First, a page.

If we skip down to verse 29 we read, “Immediately he left the synagogue entered the house of Simon and Andrew with James and John, and brought healing to Simon’s mother-in-law who was sick with a fever.” That is what he did in the afternoon of that day. And then verse 32 which says, “That evening at sundown, they brought to him all that were sick or possessed with demons and the whole city was gathered together about the door and he healed many of them.” In other words, it is as if Mark is saying here is a typical day in the life of Christ, and it is a busy day what Jesus did, proves who he was what he wrought authentically shows what he taught. His miraculous works verify his startling word. And that is one reason for example why Mark omits any genealogy of Christ. Matthew has a genealogy in the first chapter and Luke has one in the third chapter we’ll be looking at later. But Mark has no genealogy or ‘begats.’ Why? Because a record of ancestry would be out of place. He is telling the story of Christ as a slave, a servant and we are not interested in pedigree of a servant; we are interested in whether he is fit to work hard so he begins with his ministry, he is not interested in his blue blood, but his red blood. And the Romans, to whom he is writing, prefer action to words and so he is showing Christ in that fashion. And as we look through Mark’s gospel, it is very interesting the description is not didactic, it is not scholarly and systematic like we have in Matthew rather, Mark’s description is intended to catch public attention. It is as if he were a street-meeting preacher. If we are going to do preaching out on the streets, we want to find some way to hold our audience and we are not going to have some long logical discourse that you give them, because you will lose them. We got to tell illustrations and stories and keep their attention that way and if we read through the Gospel of Mark, we will find about twenty-three times, Mark describes something of how people responded to Jesus. Positively and negatively. Even it even indicates the gestures of Jesus and so it is if he is saying, “Here Jesus is, see him for yourself. Does your judgment coincide with that of his enemies, or that of his friends? You make the choice.”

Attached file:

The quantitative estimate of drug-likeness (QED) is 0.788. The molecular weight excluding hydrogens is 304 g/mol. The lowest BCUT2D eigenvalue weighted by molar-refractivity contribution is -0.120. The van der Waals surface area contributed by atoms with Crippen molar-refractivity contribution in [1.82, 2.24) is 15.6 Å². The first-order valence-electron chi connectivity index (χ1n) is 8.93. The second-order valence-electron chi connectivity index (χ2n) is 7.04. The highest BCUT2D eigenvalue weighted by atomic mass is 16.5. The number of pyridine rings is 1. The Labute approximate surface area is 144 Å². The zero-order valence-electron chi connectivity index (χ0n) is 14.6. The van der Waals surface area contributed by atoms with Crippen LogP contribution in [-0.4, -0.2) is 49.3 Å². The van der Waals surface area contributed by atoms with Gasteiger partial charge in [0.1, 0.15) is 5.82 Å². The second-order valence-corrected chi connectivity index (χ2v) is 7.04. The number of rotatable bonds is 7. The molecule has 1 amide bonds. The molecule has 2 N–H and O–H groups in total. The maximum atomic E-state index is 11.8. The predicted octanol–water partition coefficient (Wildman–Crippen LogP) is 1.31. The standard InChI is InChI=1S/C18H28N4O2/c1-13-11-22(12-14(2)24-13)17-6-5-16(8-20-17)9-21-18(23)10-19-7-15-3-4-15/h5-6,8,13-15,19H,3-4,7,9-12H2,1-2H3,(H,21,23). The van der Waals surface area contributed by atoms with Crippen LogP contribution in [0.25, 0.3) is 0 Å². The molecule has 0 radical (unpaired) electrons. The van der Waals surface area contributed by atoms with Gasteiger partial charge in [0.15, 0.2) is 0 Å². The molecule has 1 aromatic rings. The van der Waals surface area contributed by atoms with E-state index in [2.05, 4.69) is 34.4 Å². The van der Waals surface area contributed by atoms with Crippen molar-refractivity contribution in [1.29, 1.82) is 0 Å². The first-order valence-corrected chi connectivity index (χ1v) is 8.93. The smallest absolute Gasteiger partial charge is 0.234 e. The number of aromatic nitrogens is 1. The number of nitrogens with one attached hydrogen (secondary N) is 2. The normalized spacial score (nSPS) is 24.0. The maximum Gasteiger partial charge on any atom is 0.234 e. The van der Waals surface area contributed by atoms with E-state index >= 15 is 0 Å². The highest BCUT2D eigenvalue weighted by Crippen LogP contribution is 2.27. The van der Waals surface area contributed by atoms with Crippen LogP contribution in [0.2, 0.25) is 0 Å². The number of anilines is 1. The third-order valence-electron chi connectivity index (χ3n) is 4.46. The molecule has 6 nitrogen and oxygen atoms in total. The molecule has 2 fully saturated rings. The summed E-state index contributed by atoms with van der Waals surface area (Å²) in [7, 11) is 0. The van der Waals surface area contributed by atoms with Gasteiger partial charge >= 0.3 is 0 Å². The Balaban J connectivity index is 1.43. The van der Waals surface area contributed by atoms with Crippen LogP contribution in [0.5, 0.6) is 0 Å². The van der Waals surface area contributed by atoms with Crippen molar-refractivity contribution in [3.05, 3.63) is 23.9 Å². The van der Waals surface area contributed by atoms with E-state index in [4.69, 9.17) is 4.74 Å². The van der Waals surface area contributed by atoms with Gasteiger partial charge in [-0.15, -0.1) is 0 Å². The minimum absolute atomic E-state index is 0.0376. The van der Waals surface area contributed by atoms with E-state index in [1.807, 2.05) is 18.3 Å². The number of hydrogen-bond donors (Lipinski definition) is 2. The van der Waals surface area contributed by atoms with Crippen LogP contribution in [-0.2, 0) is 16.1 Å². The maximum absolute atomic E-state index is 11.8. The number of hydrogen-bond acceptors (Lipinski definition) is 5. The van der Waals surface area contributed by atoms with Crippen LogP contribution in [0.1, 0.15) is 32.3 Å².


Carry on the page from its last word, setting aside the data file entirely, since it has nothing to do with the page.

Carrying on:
Basically this gospel is chronological, that is starting at the beginning, and ending at the end. But it is not divided up into topical sections like we saw Matthew to have, the best way to analyze the Gospel of Mark is to look at each of its paragraphs. Each paragraph, if you want the fancy word, pericope that we looked at the other day, but each paragraph is a unit of thought and presents an individual picture of Jesus. What Mark does is to rely upon the cumulative effect of these pictures for his interpretation of Jesus, not developing a theme, not giving argumentation, but just picture after picture after picture and cumulatively you get the total seen of what Jesus is like.